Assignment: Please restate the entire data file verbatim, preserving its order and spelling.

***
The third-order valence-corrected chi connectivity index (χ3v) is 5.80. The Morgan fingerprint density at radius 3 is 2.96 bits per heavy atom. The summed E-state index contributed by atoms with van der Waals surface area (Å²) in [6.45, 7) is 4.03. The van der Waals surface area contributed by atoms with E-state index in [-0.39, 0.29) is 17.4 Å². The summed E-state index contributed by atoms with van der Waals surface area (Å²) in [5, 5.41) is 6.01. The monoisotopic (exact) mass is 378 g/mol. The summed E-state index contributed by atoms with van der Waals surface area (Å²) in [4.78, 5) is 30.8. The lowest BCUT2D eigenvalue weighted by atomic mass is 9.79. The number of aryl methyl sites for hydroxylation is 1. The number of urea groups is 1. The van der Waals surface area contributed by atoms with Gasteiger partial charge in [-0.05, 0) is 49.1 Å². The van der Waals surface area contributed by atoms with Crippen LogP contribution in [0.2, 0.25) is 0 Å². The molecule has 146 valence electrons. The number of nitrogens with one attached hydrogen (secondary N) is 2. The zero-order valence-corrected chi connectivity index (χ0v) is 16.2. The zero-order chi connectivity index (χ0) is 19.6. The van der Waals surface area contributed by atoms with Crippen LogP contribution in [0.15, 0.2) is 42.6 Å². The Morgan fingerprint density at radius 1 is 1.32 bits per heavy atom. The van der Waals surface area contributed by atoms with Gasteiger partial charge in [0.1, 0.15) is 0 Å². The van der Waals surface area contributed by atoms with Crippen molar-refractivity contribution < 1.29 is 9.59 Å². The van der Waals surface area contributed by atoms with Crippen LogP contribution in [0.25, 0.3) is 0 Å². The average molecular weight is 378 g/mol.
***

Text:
The third-order valence-corrected chi connectivity index (χ3v) is 5.80. The Morgan fingerprint density at radius 3 is 2.96 bits per heavy atom. The summed E-state index contributed by atoms with van der Waals surface area (Å²) in [6.45, 7) is 4.03. The van der Waals surface area contributed by atoms with E-state index in [-0.39, 0.29) is 17.4 Å². The summed E-state index contributed by atoms with van der Waals surface area (Å²) in [5, 5.41) is 6.01. The monoisotopic (exact) mass is 378 g/mol. The summed E-state index contributed by atoms with van der Waals surface area (Å²) in [4.78, 5) is 30.8. The lowest BCUT2D eigenvalue weighted by atomic mass is 9.79. The number of aryl methyl sites for hydroxylation is 1. The number of urea groups is 1. The van der Waals surface area contributed by atoms with Gasteiger partial charge in [-0.05, 0) is 49.1 Å². The van der Waals surface area contributed by atoms with Crippen LogP contribution in [0.2, 0.25) is 0 Å². The molecule has 146 valence electrons. The number of nitrogens with one attached hydrogen (secondary N) is 2. The zero-order valence-corrected chi connectivity index (χ0v) is 16.2. The zero-order chi connectivity index (χ0) is 19.6. The van der Waals surface area contributed by atoms with Crippen LogP contribution in [0.15, 0.2) is 42.6 Å². The Morgan fingerprint density at radius 1 is 1.32 bits per heavy atom. The van der Waals surface area contributed by atoms with Gasteiger partial charge in [0.1, 0.15) is 0 Å². The van der Waals surface area contributed by atoms with Crippen molar-refractivity contribution < 1.29 is 9.59 Å². The van der Waals surface area contributed by atoms with Crippen LogP contribution in [0.25, 0.3) is 0 Å². The average molecular weight is 378 g/mol.